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Fast & Furious 8 review: Utterly bonkers

Fast & Furious 8 review: A bonkers explosion of pure cinematic action
The Fast & Furious franchise is a bizarre but impressive beast. Somehow, against all the odds, and despite an initial run of dodgy sequels, it has become one of the most lucrative and popular film series of all time.
Even though this kind of action genre flick usually gets a kicking, the last three instalments have not received the kind of critical mauling that the Transformers movies get. And that's because they're slick, super fun and surprisingly heartfelt.
But how can they follow up Furious 7, a film that was as close to pure popcorn pleasure as you can get, coupled with the heartbreaking pathos following Paul Walker's untimely death? Some fans may argue that the film series should have ended with Brian's car driving off into the sunset. But with a cash cow as big as this, there's no way they were going to call it quits.
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Fast & Furious 8 – or The Fate of the Furious as it's known outside the UK – ups the ante even more than its previous instalments. There's no 'back to basics' here, it just gets even more insane. They haven't quite gone to the moon yet, but it's getting there.
Here, Vin Diesel's Dominic Toretto is forced to go rogue and betray his 'family' after he's blackmailed into doing so by latest villain Cipher, played by Charlize Theron, who is surprisingly vicious and stoic in the role. We won't tell you just why Dom is made to do this, but we were genuinely surprised. It's not what you might expect.
With Cipher wanting to steal world-ending devices, it's up to Dom's old team to stop them. Yes, the guys who once drove fast cars in order to steal knock-off DVD players, are now literally saving the world from destruction. Saying that, they do a pretty good job of wrecking New York, but that's by the by.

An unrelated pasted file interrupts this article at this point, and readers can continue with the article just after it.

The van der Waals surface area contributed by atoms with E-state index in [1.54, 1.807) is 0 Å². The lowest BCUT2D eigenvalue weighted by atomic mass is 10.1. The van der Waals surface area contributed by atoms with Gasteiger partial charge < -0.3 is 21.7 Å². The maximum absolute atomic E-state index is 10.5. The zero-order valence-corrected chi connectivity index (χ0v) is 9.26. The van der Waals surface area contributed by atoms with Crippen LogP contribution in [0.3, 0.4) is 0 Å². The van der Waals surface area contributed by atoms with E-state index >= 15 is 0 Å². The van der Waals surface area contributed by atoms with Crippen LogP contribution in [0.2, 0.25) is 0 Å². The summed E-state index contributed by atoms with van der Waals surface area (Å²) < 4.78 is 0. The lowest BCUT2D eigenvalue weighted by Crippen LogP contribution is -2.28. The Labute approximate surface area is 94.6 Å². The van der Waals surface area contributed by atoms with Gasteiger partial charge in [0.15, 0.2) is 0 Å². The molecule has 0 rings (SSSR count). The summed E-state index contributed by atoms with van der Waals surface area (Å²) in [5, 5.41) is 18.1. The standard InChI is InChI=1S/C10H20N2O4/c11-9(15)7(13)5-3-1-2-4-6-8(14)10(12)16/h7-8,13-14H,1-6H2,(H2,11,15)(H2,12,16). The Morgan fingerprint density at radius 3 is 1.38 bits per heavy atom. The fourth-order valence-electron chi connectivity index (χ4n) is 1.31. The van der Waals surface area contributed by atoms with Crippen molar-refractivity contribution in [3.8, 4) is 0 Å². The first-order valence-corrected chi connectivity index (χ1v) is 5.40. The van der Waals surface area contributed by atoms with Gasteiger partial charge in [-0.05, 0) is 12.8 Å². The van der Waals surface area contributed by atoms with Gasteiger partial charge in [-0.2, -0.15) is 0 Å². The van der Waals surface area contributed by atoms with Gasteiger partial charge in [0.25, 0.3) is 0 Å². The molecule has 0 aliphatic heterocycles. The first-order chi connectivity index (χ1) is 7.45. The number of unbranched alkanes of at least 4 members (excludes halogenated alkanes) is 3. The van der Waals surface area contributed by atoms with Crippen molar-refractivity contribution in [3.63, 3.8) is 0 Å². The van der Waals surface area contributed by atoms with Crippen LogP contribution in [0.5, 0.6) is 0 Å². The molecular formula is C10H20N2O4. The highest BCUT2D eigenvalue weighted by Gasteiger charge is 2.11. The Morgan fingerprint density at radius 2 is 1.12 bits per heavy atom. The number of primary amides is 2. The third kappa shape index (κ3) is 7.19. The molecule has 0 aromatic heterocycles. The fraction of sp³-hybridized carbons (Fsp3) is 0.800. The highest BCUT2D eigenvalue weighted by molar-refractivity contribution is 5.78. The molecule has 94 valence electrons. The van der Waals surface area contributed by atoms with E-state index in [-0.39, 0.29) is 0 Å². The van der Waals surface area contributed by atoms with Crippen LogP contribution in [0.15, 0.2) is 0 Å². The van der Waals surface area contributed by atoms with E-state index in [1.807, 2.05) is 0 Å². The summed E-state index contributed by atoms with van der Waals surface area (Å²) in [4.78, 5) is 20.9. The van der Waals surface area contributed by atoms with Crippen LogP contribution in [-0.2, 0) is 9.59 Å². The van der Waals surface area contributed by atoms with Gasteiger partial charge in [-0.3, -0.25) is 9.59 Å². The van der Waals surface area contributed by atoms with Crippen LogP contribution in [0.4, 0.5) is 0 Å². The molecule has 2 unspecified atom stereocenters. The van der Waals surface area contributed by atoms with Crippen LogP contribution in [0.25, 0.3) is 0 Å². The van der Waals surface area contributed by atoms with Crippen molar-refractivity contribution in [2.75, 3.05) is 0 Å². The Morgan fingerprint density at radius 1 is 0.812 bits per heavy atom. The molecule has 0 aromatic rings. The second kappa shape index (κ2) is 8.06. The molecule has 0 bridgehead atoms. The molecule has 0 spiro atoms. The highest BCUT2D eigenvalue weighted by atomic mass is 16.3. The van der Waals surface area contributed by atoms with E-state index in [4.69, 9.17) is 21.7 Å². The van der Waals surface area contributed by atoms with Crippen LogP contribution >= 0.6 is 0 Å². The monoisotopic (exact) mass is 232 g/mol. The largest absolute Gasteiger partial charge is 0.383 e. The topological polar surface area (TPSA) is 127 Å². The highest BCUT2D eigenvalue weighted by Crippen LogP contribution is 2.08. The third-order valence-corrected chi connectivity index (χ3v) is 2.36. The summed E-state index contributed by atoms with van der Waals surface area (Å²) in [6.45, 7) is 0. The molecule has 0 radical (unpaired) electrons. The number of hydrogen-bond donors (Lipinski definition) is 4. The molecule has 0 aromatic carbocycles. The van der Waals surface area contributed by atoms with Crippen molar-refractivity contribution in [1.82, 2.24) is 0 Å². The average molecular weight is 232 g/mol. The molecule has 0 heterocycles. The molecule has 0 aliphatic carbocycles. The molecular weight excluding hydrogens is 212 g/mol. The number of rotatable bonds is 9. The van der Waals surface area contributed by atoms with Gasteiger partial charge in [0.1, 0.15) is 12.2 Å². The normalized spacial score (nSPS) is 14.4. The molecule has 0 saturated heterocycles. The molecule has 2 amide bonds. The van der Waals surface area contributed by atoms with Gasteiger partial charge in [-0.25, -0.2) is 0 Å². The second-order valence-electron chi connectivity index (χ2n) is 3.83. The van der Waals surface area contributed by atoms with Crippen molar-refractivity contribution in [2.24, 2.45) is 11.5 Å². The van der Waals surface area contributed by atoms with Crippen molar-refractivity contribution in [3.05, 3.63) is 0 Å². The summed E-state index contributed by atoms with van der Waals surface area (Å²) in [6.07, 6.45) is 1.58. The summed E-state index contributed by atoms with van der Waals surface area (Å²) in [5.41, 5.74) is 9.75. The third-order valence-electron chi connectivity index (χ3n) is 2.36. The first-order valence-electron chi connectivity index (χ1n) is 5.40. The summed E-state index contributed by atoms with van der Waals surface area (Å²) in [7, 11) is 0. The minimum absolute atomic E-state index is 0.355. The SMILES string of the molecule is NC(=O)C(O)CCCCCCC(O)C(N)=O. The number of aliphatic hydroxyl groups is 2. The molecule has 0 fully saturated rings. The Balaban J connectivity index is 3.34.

And that's basically the plot. Dwayne Johnson's Hobbs is briefly jailed after Dom betrays him. Kurt Russell's slick government operative forces him to work with former foe Deckard Shaw (Jason Statham). Then the team track Dom down using a load of CSI-style nonsense devices, and that's your lot. If you're looking for a rich plot in a Fast & Furious film, you're in the wrong place. Still, it's better than xXx 3: The Return of Xander Cage.
Fast & Furious 8's first half or so is as good as its previous three instalments. Dom has an old-school quarter-mile race in Cuba, the gang cause havoc stealing a device in Berlin, and once Dom has gone rogue the whole routine set in New York is full of incredible stunts and the right amount of cheesy dialogue.
But then it all goes totally bonkers. Again, we don't want to ruin it for you – but Helen Mirren goes full Peggy Mitchell, Jason Statham suddenly becomes a comedy hero and there are so many plot holes (even for a Fast & Furious movie) that our brains hurt.